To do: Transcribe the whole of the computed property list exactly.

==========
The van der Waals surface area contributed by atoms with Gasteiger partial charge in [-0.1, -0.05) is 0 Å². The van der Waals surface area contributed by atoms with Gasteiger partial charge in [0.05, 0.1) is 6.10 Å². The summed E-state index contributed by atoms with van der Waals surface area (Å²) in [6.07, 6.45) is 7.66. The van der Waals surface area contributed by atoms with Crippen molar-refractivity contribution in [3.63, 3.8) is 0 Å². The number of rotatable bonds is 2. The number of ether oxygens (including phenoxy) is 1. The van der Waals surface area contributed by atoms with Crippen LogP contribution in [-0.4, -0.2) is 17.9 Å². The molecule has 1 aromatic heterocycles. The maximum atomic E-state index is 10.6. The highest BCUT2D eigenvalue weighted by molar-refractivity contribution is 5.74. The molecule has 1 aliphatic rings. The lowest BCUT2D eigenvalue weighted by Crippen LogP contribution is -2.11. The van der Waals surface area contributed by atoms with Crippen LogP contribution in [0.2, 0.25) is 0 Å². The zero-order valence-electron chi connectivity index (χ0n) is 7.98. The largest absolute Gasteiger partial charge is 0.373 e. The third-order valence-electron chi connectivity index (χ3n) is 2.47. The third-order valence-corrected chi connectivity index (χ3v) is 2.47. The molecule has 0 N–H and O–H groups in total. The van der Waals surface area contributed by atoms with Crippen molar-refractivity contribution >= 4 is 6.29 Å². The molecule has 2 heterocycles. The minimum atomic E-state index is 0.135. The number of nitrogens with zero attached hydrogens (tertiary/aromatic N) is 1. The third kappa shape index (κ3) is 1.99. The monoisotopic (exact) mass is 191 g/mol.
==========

The van der Waals surface area contributed by atoms with Gasteiger partial charge in [-0.1, -0.05) is 0 Å². The van der Waals surface area contributed by atoms with Gasteiger partial charge in [0.05, 0.1) is 6.10 Å². The summed E-state index contributed by atoms with van der Waals surface area (Å²) in [6.07, 6.45) is 7.66. The van der Waals surface area contributed by atoms with Crippen molar-refractivity contribution in [3.63, 3.8) is 0 Å². The number of rotatable bonds is 2. The number of ether oxygens (including phenoxy) is 1. The van der Waals surface area contributed by atoms with Crippen LogP contribution in [-0.4, -0.2) is 17.9 Å². The molecule has 1 aromatic heterocycles. The maximum atomic E-state index is 10.6. The highest BCUT2D eigenvalue weighted by molar-refractivity contribution is 5.74. The molecule has 1 aliphatic rings. The lowest BCUT2D eigenvalue weighted by Crippen LogP contribution is -2.11. The van der Waals surface area contributed by atoms with Crippen LogP contribution in [0.2, 0.25) is 0 Å². The zero-order valence-electron chi connectivity index (χ0n) is 7.98. The largest absolute Gasteiger partial charge is 0.373 e. The third-order valence-electron chi connectivity index (χ3n) is 2.47. The third-order valence-corrected chi connectivity index (χ3v) is 2.47. The molecule has 0 N–H and O–H groups in total. The van der Waals surface area contributed by atoms with Crippen molar-refractivity contribution >= 4 is 6.29 Å². The molecule has 2 heterocycles. The minimum atomic E-state index is 0.135. The number of nitrogens with zero attached hydrogens (tertiary/aromatic N) is 1. The third kappa shape index (κ3) is 1.99. The monoisotopic (exact) mass is 191 g/mol.